Acupuncture can be used for pain management, and also general wellness. It helps to move blood through the body, which the Chinese believe are channels that carry life's energy. Most acupuncture points used in small animals are tiny corpuscles or places where veins, arteries, and nerves meet. According to Western standards, this is a way to help with pain release. Using acupuncture treats the problem at hand, increases the quality of life, and helps the dog feel better overall. Acupuncture can be very rewarding in terms of buying dogs a little more time or helping them through chronic diseases. It also provides veterinarians with an alternative to use in their treatment regimens.
Any dog can receive acupuncture at any age. While we don’t use it very much on young puppies, it can be done at any age with an individualized plan. If younger dogs need it, we’re more likely to use acupressure versus needles. Acupuncture is most often used to treat older dogs with chronic conditions.
Acupuncture is of great benefit to dogs with musculoskeletal pain and intervertebral disc disease, either of the neck, mid-spine, or lumbosacral joint. It also benefits hip dysplasia, kidney disease, and ACL injuries. It can help dogs afflicted with any of those conditions get back up on their feet again. Acupuncture can also be used in other scenarios, such as coughing, gastrointestinal disease like diarrhea, and allergies. There are many different applications for acupuncture, depending upon what may be going on with your dog.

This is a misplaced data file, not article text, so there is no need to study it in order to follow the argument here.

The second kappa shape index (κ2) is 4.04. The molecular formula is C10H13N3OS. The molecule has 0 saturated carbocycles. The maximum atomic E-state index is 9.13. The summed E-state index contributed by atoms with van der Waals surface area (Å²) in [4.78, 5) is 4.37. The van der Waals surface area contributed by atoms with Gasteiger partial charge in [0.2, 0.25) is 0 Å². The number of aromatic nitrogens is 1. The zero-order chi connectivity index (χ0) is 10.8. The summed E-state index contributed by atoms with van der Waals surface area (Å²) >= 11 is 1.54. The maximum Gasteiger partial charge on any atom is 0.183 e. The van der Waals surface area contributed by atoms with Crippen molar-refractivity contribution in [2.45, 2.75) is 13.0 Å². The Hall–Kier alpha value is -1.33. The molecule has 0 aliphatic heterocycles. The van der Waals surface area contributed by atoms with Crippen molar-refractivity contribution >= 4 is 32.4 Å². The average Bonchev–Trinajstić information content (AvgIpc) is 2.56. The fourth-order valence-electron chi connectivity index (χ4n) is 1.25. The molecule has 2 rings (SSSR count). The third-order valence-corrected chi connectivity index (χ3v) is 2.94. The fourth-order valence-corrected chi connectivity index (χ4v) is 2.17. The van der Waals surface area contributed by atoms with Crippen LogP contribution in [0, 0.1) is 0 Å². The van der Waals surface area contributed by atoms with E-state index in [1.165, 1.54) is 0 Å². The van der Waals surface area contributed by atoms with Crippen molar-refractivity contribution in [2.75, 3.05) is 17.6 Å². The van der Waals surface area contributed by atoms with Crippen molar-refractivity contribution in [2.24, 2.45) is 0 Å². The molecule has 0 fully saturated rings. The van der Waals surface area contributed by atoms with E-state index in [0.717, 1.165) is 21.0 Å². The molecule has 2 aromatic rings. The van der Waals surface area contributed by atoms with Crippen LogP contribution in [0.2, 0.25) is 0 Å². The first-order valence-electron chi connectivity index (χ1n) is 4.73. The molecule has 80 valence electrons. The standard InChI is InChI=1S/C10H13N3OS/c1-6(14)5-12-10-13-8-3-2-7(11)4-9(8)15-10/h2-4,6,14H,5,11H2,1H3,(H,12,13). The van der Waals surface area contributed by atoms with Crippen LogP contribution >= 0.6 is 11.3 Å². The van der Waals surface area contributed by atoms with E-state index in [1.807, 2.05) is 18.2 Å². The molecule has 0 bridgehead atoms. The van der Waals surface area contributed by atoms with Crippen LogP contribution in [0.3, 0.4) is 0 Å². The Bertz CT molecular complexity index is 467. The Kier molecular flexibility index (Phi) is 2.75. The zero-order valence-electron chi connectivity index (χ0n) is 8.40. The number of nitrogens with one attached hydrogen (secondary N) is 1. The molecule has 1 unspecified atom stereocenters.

Acupuncture is good adjunctive therapy, helping many dogs that are on multiple pain medications and not experiencing complete relief. It’s an excellent complementary treatment to what you’re already using for pain management, and often helps decrease the number of medications your dog is taking.
Veterinarians often use acupuncture in conjunction with medications like Rimadyl or Tramadol, which are non-steroidal anti-inflammatories or narcotics. So they’re giving Western prescribed medication but using the Chinese perspective in addition. Your veterinarian looks at acupuncture as another tool in their toolbox—like pain medication, antibiotics, and x-rays for humans.
Taking your dog’s diagnosis into consideration, veterinarians have a good sense of what acupuncture can benefit and will steer you towards it depending on medications and other therapies you’ve tried, such as laser therapy or physical therapy. Your veterinarian might not be able to do the acupuncture themselves but will likely know a doctor or veterinary acupuncturist who can. Never hesitate to reach out to your veterinarian if you have questions or think acupuncture might be a good fit for your pet. The first thing they’ll do is assess your pet's condition and confirm they’re a candidate for acupuncture.
The American Academy of Veterinary Acupuncture (AAVA) is another excellent resource on this topic. If you have further questions about dog acupuncture, reach out to your veterinarian. If you don't have one yet, we can help you find a local veterinarian!